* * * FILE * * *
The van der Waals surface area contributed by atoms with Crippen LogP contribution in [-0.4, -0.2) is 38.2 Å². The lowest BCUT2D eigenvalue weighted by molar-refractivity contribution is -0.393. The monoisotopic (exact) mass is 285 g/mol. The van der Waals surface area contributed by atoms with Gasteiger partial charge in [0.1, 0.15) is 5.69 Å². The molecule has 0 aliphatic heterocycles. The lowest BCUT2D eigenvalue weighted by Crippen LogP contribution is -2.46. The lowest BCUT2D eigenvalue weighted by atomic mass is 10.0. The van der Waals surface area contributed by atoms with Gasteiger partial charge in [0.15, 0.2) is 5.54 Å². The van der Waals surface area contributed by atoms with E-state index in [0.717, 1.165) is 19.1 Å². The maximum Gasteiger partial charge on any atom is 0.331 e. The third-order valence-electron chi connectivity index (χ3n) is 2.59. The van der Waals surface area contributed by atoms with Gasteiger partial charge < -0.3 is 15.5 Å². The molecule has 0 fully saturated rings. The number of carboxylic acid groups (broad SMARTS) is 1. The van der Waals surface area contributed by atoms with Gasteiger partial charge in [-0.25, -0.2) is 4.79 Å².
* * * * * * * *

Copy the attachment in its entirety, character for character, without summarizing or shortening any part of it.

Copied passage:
The van der Waals surface area contributed by atoms with Crippen LogP contribution in [-0.4, -0.2) is 38.2 Å². The lowest BCUT2D eigenvalue weighted by molar-refractivity contribution is -0.393. The monoisotopic (exact) mass is 285 g/mol. The van der Waals surface area contributed by atoms with Gasteiger partial charge in [0.1, 0.15) is 5.69 Å². The molecule has 0 aliphatic heterocycles. The lowest BCUT2D eigenvalue weighted by Crippen LogP contribution is -2.46. The lowest BCUT2D eigenvalue weighted by atomic mass is 10.0. The van der Waals surface area contributed by atoms with Gasteiger partial charge in [0.15, 0.2) is 5.54 Å². The van der Waals surface area contributed by atoms with E-state index in [0.717, 1.165) is 19.1 Å². The maximum Gasteiger partial charge on any atom is 0.331 e. The third-order valence-electron chi connectivity index (χ3n) is 2.59. The van der Waals surface area contributed by atoms with Gasteiger partial charge < -0.3 is 15.5 Å². The molecule has 0 fully saturated rings. The number of carboxylic acid groups (broad SMARTS) is 1. The van der Waals surface area contributed by atoms with Gasteiger partial charge in [-0.25, -0.2) is 4.79 Å².